HomeNewsJMCSS to ask County for help in funding for coming year

JMCSS to ask County for help in funding for coming year

Marlon King is approaching his three-year anniversary leading the Jackson-Madison County Schools System.

As the Madison County Commission’s budget committee has gone through budget hearings for the past few weeks and prepares the proposed budget for the 2023-24 fiscal year to be approved by the Commission by the end of June, King has repeated a fact a number of times.

“We’ve never asked the County to fund anything for us in three years.”

JMCSS has been able to fund pay raises, bonuses, program expansions and perks for the district staff with either ESSER funds or through money saved because of expenditures ESSER dollars were used to pay for in the wake of the COVID-19 pandemic.

The district has also received private contributions over the past three years, totaling more than $20,000 in 2020-21, $40,000 in 21-22 and a near at least $150,000 this year after a successful JMCSS Gala in April.

“When I came on board, I told my team that businesses were out there wanting to help us, so I said we were going to go ask for that help,” King said. “And this community – these businesses – they’re telling us they like what they’re seeing from us and they want to help.”

But as the JMCSS Board is set to hear King’s budget proposal later this month in a special called meeting with a work session scheduled for Tuesday at 9:30 a.m., his run of being able to keep from asking the County for funds will come to an end.

He discussed what his requests will be for while meeting with the education vision committee Tuesday evening ahead of Thursday’s regular monthly school board meeting.

The main things he requested money for were $1.5 million for a few additional buses to the district fleet, $1.5 million for new roofs at five schools, an agreement that would allow JMCSS to not pay Ameresco payments for past capital projects and return $416,900 to the JMCSS maintenance of effort that was taken out for enrollment losses in 2020.

“That’s never happened before,” King said about the MOE reduction. “And that was three years ago, so that’s $1.2 million that we’d been getting before then that we haven’t been getting, but we’ve still managed to stay within our budget.

“So as we’re taking on these other projects within our existing budget, we’re asking the County to take care of these items.”

King outlined a number of things JMCSS will fund that is new this year:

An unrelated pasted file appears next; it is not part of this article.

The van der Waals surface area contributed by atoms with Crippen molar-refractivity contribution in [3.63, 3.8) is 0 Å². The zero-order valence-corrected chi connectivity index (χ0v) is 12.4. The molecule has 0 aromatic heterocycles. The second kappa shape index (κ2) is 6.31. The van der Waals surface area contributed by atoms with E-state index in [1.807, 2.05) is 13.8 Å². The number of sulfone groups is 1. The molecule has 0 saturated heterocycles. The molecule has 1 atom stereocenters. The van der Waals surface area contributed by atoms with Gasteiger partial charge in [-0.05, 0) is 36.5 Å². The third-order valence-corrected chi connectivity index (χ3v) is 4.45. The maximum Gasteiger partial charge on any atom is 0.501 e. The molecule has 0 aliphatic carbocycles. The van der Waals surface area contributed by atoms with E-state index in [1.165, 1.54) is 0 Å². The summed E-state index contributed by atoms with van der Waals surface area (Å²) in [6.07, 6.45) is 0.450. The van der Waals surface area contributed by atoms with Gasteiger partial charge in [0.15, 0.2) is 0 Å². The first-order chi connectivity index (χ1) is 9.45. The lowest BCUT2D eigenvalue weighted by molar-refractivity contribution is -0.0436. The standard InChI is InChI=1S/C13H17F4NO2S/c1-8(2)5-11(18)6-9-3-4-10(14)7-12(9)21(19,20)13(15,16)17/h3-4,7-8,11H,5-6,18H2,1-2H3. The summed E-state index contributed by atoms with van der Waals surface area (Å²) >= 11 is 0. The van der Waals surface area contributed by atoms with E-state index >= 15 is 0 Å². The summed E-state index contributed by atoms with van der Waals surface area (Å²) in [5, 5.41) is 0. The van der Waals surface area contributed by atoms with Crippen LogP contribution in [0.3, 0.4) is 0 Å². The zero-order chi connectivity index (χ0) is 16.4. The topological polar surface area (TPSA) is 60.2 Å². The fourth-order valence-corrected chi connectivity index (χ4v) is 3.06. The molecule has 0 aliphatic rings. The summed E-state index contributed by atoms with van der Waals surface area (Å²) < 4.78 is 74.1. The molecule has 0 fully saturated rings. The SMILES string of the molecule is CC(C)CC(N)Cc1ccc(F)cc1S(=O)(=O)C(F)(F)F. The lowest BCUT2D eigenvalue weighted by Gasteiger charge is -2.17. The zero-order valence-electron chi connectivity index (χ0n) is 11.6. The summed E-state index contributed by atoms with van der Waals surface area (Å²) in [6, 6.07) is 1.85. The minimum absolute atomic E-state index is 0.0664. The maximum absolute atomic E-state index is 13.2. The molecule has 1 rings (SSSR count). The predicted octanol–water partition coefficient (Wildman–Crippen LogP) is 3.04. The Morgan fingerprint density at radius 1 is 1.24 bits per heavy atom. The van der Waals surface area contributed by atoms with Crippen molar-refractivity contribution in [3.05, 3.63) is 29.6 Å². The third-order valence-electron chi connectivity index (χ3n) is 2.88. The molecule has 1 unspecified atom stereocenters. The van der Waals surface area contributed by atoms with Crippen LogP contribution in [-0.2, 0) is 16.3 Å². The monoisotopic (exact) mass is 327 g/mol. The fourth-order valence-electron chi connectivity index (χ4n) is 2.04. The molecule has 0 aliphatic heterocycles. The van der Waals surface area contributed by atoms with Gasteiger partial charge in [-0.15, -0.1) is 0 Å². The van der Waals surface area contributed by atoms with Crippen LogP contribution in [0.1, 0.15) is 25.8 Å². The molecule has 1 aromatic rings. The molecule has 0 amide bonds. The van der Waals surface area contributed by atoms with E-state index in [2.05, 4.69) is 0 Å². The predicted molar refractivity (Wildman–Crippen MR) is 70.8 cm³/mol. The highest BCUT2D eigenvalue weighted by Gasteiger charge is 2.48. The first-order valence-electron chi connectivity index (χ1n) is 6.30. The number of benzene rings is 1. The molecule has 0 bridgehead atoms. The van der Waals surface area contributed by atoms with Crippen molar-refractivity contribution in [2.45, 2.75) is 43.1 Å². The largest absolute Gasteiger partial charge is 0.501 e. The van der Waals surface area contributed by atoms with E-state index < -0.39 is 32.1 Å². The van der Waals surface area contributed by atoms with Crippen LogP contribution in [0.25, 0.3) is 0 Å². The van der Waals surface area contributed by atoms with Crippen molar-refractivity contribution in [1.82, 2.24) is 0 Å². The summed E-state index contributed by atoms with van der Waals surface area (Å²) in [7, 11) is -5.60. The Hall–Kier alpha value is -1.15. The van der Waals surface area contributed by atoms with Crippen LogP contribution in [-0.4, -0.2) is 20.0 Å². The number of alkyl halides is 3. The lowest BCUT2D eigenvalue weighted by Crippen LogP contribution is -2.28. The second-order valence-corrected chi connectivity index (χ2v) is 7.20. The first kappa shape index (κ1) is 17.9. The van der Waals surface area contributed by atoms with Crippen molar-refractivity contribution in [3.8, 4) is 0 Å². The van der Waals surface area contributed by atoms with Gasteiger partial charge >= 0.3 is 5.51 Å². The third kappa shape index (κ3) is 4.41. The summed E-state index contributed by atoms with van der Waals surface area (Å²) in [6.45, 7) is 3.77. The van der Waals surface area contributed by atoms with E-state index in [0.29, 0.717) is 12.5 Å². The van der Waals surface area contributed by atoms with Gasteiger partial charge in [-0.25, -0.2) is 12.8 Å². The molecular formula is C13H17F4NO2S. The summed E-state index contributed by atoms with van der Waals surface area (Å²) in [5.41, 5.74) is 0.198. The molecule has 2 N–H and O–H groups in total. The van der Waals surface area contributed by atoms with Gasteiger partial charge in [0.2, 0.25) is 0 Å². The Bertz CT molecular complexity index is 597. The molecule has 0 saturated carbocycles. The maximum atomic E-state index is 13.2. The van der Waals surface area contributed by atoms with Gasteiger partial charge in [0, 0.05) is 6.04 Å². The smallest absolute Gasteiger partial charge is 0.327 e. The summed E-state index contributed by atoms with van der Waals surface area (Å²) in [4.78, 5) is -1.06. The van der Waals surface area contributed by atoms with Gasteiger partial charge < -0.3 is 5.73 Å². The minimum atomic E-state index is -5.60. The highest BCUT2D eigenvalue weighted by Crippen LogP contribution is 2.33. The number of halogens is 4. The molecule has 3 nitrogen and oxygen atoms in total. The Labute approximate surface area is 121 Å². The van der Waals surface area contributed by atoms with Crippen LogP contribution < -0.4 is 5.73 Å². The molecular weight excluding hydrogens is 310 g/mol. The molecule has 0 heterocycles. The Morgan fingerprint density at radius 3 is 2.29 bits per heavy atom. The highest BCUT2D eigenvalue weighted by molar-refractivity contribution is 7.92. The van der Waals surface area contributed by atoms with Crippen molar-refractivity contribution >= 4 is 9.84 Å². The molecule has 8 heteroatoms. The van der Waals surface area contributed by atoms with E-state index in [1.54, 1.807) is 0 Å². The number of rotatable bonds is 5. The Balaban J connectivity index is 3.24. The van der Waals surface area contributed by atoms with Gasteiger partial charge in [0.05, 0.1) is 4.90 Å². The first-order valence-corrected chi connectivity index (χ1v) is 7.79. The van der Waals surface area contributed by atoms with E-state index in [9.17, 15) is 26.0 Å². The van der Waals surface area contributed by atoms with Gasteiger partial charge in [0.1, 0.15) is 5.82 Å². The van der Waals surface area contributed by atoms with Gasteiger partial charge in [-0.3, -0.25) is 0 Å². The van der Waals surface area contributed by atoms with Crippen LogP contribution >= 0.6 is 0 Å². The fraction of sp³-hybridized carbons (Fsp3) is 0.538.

• 90 percent of insurance costs for single employees and 80% for employees on a family plan
  • Bumping starting salaries up to $46,000 per year
  • W.E.C.A.R.E. employee wellness program that will give the employees a total of $600 to take part in three different methods of self-care such as weight management, financial management training, chiropractor visits and massages then an added bonus of $800 for anyone who completes their plan
  • Funding all academic expenditures including $1.7 million for new math curriculum
  • A list of eight other capital projects the district can take care of including Hub City Central (new football stadium and renovating Oman Arena, new water line at Community Montessori and the Malesus Innovation STEM Center

King outlined the reasoning for each of these items, saying the increase salary and benefit payments will not only help retain current employees but also attract more for any open positions the district still has.

The W.E.C.A.R.E. program is to make sure the employees are taking care of.

“Because we’ve started taking care of our employees with raises and bonuses, and we’re seeing our testing scores increase,” King said. “So we want to make sure our teachers are taken care of so they can come in and do their jobs of educating our students to the best of their ability.

“A lot of people think improved scores will come with a new curriculum, but there’s no magic bullet. It’s not programs, it’s people. And this is us taking care of our people who take care of our students.”

King will take the budget before the JMCSS Board at a special called meeting to be officially called within the next few weeks after Tuesday’s work session. If approved by the Board, it will then go to the County Commission to be approved within the County’s budget.

Brandon Shields, brandon@jacksonpost.news

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